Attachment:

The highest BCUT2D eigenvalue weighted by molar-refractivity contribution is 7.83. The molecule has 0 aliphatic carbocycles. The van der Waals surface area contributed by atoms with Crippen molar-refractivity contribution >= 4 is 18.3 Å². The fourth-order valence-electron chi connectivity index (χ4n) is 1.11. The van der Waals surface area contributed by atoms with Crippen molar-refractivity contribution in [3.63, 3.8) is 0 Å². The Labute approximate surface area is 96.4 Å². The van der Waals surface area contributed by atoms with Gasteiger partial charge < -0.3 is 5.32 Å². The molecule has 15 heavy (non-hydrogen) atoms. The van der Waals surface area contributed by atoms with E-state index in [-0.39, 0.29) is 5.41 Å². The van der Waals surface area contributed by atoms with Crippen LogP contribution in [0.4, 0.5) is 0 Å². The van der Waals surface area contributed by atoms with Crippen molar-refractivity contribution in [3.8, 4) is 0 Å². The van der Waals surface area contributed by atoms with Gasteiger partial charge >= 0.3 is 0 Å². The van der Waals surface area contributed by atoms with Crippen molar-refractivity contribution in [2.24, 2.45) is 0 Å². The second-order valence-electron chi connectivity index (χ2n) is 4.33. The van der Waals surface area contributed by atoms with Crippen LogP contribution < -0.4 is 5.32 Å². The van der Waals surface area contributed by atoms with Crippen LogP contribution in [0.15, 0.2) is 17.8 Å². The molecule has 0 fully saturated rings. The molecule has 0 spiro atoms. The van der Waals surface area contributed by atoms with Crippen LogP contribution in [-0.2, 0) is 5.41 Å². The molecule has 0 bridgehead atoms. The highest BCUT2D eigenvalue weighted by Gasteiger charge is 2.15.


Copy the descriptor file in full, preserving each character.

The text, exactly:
The highest BCUT2D eigenvalue weighted by molar-refractivity contribution is 7.83. The molecule has 0 aliphatic carbocycles. The van der Waals surface area contributed by atoms with Crippen molar-refractivity contribution >= 4 is 18.3 Å². The fourth-order valence-electron chi connectivity index (χ4n) is 1.11. The van der Waals surface area contributed by atoms with Crippen molar-refractivity contribution in [3.63, 3.8) is 0 Å². The Labute approximate surface area is 96.4 Å². The van der Waals surface area contributed by atoms with Gasteiger partial charge < -0.3 is 5.32 Å². The molecule has 15 heavy (non-hydrogen) atoms. The van der Waals surface area contributed by atoms with E-state index in [-0.39, 0.29) is 5.41 Å². The van der Waals surface area contributed by atoms with Crippen LogP contribution in [0.4, 0.5) is 0 Å². The van der Waals surface area contributed by atoms with Crippen molar-refractivity contribution in [3.8, 4) is 0 Å². The van der Waals surface area contributed by atoms with Gasteiger partial charge >= 0.3 is 0 Å². The van der Waals surface area contributed by atoms with Crippen molar-refractivity contribution in [2.24, 2.45) is 0 Å². The second-order valence-electron chi connectivity index (χ2n) is 4.33. The van der Waals surface area contributed by atoms with Crippen LogP contribution < -0.4 is 5.32 Å². The van der Waals surface area contributed by atoms with Crippen LogP contribution in [0.15, 0.2) is 17.8 Å². The molecule has 0 fully saturated rings. The molecule has 0 spiro atoms. The van der Waals surface area contributed by atoms with Crippen LogP contribution in [-0.2, 0) is 5.41 Å². The molecule has 0 bridgehead atoms. The highest BCUT2D eigenvalue weighted by Gasteiger charge is 2.15.